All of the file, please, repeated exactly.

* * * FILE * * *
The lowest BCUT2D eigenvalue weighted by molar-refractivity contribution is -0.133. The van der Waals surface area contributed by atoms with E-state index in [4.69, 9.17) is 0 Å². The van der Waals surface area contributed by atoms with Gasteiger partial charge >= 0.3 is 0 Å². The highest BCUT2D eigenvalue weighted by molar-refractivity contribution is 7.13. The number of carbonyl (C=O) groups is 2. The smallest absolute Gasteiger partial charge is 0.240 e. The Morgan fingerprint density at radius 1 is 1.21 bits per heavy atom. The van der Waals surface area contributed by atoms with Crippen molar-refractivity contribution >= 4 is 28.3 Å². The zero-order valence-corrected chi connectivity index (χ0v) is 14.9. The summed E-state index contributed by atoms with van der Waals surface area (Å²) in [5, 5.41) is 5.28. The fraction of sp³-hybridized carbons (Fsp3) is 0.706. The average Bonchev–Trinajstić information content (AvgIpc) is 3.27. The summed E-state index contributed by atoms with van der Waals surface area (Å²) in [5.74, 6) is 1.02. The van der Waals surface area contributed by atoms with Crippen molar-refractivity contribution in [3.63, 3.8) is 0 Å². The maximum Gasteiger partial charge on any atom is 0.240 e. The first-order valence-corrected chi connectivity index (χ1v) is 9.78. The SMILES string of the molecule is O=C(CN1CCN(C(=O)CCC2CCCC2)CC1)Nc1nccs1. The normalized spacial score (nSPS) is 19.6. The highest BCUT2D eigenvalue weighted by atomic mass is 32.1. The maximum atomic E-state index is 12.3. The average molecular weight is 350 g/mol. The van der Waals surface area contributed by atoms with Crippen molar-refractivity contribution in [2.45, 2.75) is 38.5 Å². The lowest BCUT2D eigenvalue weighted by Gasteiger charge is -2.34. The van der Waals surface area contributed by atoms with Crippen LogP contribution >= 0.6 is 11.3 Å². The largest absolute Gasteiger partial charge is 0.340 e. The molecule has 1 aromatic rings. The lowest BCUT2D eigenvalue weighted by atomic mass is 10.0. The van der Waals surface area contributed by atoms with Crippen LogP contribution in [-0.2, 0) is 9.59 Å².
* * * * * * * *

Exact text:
The lowest BCUT2D eigenvalue weighted by molar-refractivity contribution is -0.133. The van der Waals surface area contributed by atoms with E-state index in [4.69, 9.17) is 0 Å². The van der Waals surface area contributed by atoms with Gasteiger partial charge >= 0.3 is 0 Å². The highest BCUT2D eigenvalue weighted by molar-refractivity contribution is 7.13. The number of carbonyl (C=O) groups is 2. The smallest absolute Gasteiger partial charge is 0.240 e. The Morgan fingerprint density at radius 1 is 1.21 bits per heavy atom. The van der Waals surface area contributed by atoms with Crippen molar-refractivity contribution >= 4 is 28.3 Å². The zero-order valence-corrected chi connectivity index (χ0v) is 14.9. The summed E-state index contributed by atoms with van der Waals surface area (Å²) in [5, 5.41) is 5.28. The fraction of sp³-hybridized carbons (Fsp3) is 0.706. The average Bonchev–Trinajstić information content (AvgIpc) is 3.27. The summed E-state index contributed by atoms with van der Waals surface area (Å²) in [5.74, 6) is 1.02. The van der Waals surface area contributed by atoms with Crippen molar-refractivity contribution in [3.63, 3.8) is 0 Å². The maximum Gasteiger partial charge on any atom is 0.240 e. The first-order valence-corrected chi connectivity index (χ1v) is 9.78. The SMILES string of the molecule is O=C(CN1CCN(C(=O)CCC2CCCC2)CC1)Nc1nccs1. The normalized spacial score (nSPS) is 19.6. The highest BCUT2D eigenvalue weighted by atomic mass is 32.1. The maximum atomic E-state index is 12.3. The average molecular weight is 350 g/mol. The van der Waals surface area contributed by atoms with Crippen molar-refractivity contribution in [2.45, 2.75) is 38.5 Å². The lowest BCUT2D eigenvalue weighted by Gasteiger charge is -2.34. The van der Waals surface area contributed by atoms with Crippen LogP contribution >= 0.6 is 11.3 Å². The largest absolute Gasteiger partial charge is 0.340 e. The molecule has 1 aromatic rings. The lowest BCUT2D eigenvalue weighted by atomic mass is 10.0. The van der Waals surface area contributed by atoms with Crippen LogP contribution in [-0.2, 0) is 9.59 Å².